Giovanni Manzoni (Robert DeNiro) was once one of the most feared and respected mob bosses in New York. Times have certainly changed. For some unexplained reason Manzoni turned stoolie for the FBI and was moved into the Witness Relocation Program under the supervision of veteran agent Robert Stansfield (Tommy Lee Jones). Now he’s Fred Blake, a nondescript writer living in a small town in Normandy, France with his wife Maggie (Michelle Pfeiffer), son Warren (John D’Leo), and daughter Bella (Dianna Agron). The family hates being so far removed from their familiar Brooklyn neighborhood and all of their friends and relatives, but they try to make the best of a lousy situation.
Their efforts don’t last though; unable to deal with the dual pressures of maintaining a false identity and the inquisitive, somewhat hostile townspeople, the Blakes soon revert to their old ways of violence and corruption, with Stansfield working desperately to keep them in line so their cover isn’t blown. Fred’s obsession with getting rid of the brown water that runs through the pipes of their quaint French home and Warren’s escalating criminal behavior at school eventually bring down the full wrath of Don Luchese (Stan Carp), the imprisoned rival Mafia boss Fred snitched on. The don dispatches a team of heavily armed assassins to Normandy to make the Blakes a blood-stained memory. Unable to depend on further protection from Stansfield and the other Feds, Fred and his family must show the mob back home that a simple name change doesn’t make the Blakes any less dangerous than before.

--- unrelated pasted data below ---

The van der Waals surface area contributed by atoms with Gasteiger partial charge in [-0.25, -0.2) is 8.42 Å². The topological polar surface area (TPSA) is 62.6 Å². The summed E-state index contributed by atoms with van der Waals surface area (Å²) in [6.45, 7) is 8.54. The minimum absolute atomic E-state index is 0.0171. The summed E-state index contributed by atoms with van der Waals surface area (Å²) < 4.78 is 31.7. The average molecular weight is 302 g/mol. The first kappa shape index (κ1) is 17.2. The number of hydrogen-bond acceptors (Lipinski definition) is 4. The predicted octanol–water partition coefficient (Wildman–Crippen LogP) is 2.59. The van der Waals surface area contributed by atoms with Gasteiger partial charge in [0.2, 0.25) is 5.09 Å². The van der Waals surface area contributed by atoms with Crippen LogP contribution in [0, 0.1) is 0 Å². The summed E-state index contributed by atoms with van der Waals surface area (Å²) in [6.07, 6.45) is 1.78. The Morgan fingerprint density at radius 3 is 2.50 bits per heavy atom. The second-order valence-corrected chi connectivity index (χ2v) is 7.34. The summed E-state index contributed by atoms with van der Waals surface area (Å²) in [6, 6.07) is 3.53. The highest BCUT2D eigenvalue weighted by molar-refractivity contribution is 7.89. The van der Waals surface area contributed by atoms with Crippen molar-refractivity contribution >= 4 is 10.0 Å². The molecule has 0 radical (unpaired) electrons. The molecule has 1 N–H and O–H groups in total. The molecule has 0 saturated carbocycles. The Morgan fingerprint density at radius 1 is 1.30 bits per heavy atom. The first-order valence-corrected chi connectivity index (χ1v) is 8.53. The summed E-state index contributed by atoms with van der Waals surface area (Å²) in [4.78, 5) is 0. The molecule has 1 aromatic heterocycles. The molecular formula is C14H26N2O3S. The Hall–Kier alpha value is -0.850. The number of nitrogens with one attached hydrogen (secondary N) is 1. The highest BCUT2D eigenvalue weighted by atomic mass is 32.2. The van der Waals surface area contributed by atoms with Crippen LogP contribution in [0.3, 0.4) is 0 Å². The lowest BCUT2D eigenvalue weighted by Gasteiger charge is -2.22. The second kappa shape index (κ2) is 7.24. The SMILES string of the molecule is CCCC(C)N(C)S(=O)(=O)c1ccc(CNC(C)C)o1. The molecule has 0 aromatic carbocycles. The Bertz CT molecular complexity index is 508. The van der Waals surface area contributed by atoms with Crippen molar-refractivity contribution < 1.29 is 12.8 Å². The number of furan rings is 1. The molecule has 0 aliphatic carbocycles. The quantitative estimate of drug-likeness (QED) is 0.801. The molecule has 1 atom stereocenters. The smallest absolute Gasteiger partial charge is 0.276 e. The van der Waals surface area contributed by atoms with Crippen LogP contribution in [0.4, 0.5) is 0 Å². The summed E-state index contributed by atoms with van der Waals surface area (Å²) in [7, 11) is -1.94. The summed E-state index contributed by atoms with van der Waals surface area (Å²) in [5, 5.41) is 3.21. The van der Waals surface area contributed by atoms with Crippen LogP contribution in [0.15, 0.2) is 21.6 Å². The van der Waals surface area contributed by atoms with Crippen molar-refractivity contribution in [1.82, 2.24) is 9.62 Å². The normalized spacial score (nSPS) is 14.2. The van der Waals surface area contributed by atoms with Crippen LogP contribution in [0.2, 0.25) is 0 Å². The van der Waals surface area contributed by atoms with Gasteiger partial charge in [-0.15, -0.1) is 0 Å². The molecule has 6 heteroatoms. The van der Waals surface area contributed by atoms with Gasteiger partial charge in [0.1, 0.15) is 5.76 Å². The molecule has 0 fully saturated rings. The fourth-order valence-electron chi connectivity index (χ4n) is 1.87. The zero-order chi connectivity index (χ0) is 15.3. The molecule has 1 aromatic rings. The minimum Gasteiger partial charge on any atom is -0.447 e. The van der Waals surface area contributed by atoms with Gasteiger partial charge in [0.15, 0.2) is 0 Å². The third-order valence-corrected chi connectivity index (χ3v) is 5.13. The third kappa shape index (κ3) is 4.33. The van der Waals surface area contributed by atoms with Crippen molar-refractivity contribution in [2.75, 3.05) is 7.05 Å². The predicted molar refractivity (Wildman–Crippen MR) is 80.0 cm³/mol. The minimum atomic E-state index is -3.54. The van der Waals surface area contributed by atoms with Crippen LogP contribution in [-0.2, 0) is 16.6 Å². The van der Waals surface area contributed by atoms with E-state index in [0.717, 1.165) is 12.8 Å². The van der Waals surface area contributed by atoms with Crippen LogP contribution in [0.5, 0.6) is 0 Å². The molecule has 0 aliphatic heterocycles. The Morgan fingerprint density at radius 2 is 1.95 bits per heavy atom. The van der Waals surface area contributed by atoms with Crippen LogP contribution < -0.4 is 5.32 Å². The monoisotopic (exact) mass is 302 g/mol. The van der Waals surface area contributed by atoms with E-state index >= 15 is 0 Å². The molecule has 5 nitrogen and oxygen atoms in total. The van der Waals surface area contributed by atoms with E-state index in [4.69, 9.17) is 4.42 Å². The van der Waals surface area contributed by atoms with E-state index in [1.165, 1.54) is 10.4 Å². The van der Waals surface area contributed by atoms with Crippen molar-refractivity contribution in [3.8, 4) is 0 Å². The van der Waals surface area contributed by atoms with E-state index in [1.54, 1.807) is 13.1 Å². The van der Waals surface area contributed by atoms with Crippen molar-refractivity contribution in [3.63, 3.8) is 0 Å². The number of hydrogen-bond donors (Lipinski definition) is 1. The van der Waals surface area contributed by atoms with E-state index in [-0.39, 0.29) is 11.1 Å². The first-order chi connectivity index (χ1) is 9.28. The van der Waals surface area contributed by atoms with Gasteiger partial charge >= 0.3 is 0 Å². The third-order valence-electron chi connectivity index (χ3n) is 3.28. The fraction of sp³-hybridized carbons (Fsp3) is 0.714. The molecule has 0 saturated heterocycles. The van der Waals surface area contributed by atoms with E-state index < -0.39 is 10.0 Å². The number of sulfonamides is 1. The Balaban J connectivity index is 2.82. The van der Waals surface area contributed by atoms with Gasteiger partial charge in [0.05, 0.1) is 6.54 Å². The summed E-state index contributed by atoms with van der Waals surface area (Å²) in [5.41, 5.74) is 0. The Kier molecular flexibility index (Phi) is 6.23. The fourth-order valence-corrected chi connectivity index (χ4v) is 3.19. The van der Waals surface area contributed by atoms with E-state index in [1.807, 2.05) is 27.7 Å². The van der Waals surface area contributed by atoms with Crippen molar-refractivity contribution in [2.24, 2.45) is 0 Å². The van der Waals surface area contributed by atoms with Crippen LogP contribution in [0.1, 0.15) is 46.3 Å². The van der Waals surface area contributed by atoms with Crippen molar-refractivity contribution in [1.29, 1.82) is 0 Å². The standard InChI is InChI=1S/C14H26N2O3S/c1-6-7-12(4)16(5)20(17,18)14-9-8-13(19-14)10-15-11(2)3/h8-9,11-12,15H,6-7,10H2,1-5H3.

The past decade has found him becoming a one-man factory of empty-headed action flicks designed to make money and keep the masses entertained for a few hours. In the past fifteen years alone he has written and produced (and occasionally directed) the likes of Kiss of the Dragon, the Transporter series, Guy Ritchie’s much-maligned intellectual gangster epic Revolver, the surprise 2009 hit Taken (and its sequel), and too many toss-off movies involving assassins, explosions, and pointless chases. Besson was now more a brand than a filmmaker.
So anyone could be forgiven for harboring low expectations about his latest film, The Family. Despite having the one and only Martin Scorsese on board as an executive producer and first-rate source material in the form of Tonino Benacquista‘s critically acclaimed novel Malavita to adapt, I couldn’t help but begin my first viewing of this feature with severe trepidation that the entire thing might turn out to be an imminently forgettable waste of time. To be honest, folks, I do love to be proven wrong from time to time.